Upcoming patient-focused sarcopenia meeting will let patients inform the development of new medicines

Mar 28, 2017
Upcoming patient-focused sarcopenia meeting will let patients inform the development of new medicines

The U.S. Food and Drug Administration (FDA) is conducting a series of Patient-Focused Drug Development meetings to hear directly from people living with chronic diseases. One of the upcoming meetings, held this April, will focus on the drug development challenges for sarcopenia.

Sarcopenia is the term that describes age-related loss of muscle and strength that results in functional problems. Adults begin to lose modest amounts of muscle after the age of 30 which then exponentially increases with age. The condition can be present with and complicate outcomes for several other health issues in older adults, including hip fracture, prolonged bed rest, osteoporosis, chronic obstructive pulmonary disease, type 2 diabetes, stroke and congestive heart failure.

The issue is an increasing concern for the US where the number of citizens over the age of 65 is projected to more than double to around 98 million by 2060.1 The estimated economic burden of sarcopenia in the US in 2000 was around $18.5 billion2 – a figure that will increase with a growing older population.

The new meeting – successfully requested by the Alliance for Aging Research through the Aging In Motion (AIM) Coalition – will aim to better inform the process of developing therapies for sarcopenia by collecting real-life patient insights.

The Alliance is currently working with the FDA to identify patients, patient representatives and other interested stakeholders to participate in the meeting, all of which will be given the opportunity to tell the FDA about the daily impact of symptoms and share their perspectives on treatment.

These first-hand stories will guide regulatory activities for currently available and future sarcopenia treatments and help both research institutions and pharmaceutical companies to better inform clinical trial endpoints in accordance with what matters most to those with the condition.

The Alliance is hoping that the FDA will come away from the meeting with a greater understanding of the impact of sarcopenia on patient lives which, in turn, will drive the Administration to work more closely with the research community to improve access to effective therapies – both through developing new treatments and helping the most promising candidates reach patients quicker.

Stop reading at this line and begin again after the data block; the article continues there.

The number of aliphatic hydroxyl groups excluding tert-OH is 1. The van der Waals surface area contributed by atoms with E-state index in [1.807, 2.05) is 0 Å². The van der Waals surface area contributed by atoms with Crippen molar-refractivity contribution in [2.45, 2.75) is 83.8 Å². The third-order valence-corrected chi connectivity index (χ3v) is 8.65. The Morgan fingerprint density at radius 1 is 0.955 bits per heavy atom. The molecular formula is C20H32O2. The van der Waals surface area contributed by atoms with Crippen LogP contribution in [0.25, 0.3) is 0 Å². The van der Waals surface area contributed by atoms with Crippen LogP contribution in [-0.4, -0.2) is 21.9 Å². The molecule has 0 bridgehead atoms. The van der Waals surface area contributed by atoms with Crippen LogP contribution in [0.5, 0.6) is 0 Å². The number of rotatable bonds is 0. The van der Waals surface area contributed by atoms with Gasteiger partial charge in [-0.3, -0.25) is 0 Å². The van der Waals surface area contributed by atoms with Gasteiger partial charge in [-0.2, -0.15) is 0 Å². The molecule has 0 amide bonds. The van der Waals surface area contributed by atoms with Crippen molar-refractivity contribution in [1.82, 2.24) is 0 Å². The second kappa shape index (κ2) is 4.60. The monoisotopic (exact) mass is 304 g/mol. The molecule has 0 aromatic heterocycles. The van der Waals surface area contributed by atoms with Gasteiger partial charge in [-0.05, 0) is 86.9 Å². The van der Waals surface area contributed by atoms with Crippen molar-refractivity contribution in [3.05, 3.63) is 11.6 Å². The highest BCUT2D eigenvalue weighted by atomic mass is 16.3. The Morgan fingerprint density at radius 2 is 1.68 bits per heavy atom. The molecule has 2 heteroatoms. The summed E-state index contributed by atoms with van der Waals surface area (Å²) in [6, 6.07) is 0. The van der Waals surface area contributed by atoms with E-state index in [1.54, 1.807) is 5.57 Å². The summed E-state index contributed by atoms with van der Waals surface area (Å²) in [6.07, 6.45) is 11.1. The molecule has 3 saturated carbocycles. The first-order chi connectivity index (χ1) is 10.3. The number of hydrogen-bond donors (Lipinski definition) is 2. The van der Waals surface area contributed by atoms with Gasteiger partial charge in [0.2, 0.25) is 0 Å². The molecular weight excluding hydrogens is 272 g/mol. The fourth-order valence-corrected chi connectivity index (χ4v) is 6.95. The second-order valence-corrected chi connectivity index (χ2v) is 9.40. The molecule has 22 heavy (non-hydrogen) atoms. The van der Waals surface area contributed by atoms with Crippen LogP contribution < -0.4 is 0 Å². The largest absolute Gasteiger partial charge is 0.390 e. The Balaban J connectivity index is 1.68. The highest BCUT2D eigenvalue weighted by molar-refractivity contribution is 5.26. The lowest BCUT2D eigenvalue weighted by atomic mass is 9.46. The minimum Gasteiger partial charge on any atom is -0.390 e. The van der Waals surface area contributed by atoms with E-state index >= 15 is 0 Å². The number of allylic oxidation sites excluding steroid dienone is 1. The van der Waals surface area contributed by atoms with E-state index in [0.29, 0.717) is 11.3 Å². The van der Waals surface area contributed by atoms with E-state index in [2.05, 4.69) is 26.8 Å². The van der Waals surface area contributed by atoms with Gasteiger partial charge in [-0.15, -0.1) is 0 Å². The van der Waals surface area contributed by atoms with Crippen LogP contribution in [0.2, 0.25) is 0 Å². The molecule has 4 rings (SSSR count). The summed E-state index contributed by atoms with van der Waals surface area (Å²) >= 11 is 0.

The Patient-Focused Drug Development meeting will take place on April 6, 2017, in Silver Spring, Maryland. It will be a unique opportunity for people living with sarcopenia to tell the FDA how the condition affects their lives. For more information, please visit the Alliance website.


1Administration on Aging (2016). A Profile of Older Americans 2016. Available at: https://aoa.acl.gov/Aging_Statistics/Profile/index.aspx (accessed March 2017).

2Ian Janssen, Donald Shepard, Peter Katzmarzyk, and Ronenn Roubenoff. The healthcare costs of sarcopenia in the United States. Journal of the American Geriatrics Society 2004; 52 (1): 80-85.

Upcoming patient-focused sarcopenia meeting will let patients inform the development of new medicines


Cynthia Bens is the Vice President of Public Policy at the Alliance for Aging Research.  In this capacity, Ms. Bens is responsible for guiding the organization’s federal policy work, representing the Alliance in multiple national coalitions, and directing all aspects of the Accelerate Cure/Treatments for Alzheimer’s Disease and Aging in Motion coalitions. She is Immediate Past President of the Alliance for a Stronger FDA Board of Directors, Vice Chair of the Protecting Access to Pain Relief Coalition, and a Founding Executive Committee Member of the Friends of the National Institute on Aging. She also serves on the Partnership to Improve Patient Care’s Steering Committee. For the past 11 years, Ms. Bens has worked to formulate policies that will expedite the development of interventions to treat and prevent many debilitating age-related disease; remove access barriers to needed treatments and therapies; and improve the coordination and quality of care seniors receive.

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